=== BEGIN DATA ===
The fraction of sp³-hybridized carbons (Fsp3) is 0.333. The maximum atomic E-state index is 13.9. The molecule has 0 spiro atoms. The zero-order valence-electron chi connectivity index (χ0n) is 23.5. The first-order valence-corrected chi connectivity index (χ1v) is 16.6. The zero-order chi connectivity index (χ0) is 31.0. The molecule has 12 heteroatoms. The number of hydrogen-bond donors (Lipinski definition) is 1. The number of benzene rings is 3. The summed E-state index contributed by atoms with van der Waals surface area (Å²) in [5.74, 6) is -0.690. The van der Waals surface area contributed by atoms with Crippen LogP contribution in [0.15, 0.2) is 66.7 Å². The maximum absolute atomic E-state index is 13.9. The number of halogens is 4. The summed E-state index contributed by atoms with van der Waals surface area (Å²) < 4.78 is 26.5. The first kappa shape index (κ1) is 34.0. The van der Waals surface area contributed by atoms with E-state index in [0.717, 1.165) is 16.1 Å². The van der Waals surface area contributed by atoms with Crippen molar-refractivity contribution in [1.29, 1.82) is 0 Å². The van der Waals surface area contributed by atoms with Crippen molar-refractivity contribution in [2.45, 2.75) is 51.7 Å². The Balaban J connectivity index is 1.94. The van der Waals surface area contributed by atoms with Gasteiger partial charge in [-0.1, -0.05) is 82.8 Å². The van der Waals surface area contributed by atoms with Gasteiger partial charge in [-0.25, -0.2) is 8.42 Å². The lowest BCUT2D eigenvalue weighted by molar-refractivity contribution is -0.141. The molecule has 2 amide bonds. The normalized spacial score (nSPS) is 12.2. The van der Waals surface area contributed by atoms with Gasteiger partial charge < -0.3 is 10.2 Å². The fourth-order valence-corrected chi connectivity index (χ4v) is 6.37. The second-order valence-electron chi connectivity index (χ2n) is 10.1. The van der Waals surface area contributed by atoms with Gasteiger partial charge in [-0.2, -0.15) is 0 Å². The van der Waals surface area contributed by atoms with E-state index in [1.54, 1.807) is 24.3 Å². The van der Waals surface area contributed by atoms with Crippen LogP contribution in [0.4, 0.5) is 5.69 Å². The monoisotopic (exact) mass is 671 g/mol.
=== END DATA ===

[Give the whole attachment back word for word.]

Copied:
The fraction of sp³-hybridized carbons (Fsp3) is 0.333. The maximum atomic E-state index is 13.9. The molecule has 0 spiro atoms. The zero-order valence-electron chi connectivity index (χ0n) is 23.5. The first-order valence-corrected chi connectivity index (χ1v) is 16.6. The zero-order chi connectivity index (χ0) is 31.0. The molecule has 12 heteroatoms. The number of hydrogen-bond donors (Lipinski definition) is 1. The number of benzene rings is 3. The summed E-state index contributed by atoms with van der Waals surface area (Å²) in [5.74, 6) is -0.690. The van der Waals surface area contributed by atoms with Crippen LogP contribution in [0.15, 0.2) is 66.7 Å². The maximum absolute atomic E-state index is 13.9. The number of halogens is 4. The summed E-state index contributed by atoms with van der Waals surface area (Å²) < 4.78 is 26.5. The first kappa shape index (κ1) is 34.0. The van der Waals surface area contributed by atoms with E-state index in [0.717, 1.165) is 16.1 Å². The van der Waals surface area contributed by atoms with Crippen molar-refractivity contribution in [1.29, 1.82) is 0 Å². The van der Waals surface area contributed by atoms with Crippen molar-refractivity contribution in [2.45, 2.75) is 51.7 Å². The Balaban J connectivity index is 1.94. The van der Waals surface area contributed by atoms with Gasteiger partial charge in [-0.1, -0.05) is 82.8 Å². The van der Waals surface area contributed by atoms with Gasteiger partial charge in [-0.25, -0.2) is 8.42 Å². The lowest BCUT2D eigenvalue weighted by molar-refractivity contribution is -0.141. The molecule has 2 amide bonds. The normalized spacial score (nSPS) is 12.2. The van der Waals surface area contributed by atoms with Gasteiger partial charge < -0.3 is 10.2 Å². The fourth-order valence-corrected chi connectivity index (χ4v) is 6.37. The second-order valence-electron chi connectivity index (χ2n) is 10.1. The van der Waals surface area contributed by atoms with Gasteiger partial charge in [-0.2, -0.15) is 0 Å². The van der Waals surface area contributed by atoms with E-state index in [1.54, 1.807) is 24.3 Å². The van der Waals surface area contributed by atoms with Crippen LogP contribution in [0.4, 0.5) is 5.69 Å². The monoisotopic (exact) mass is 671 g/mol.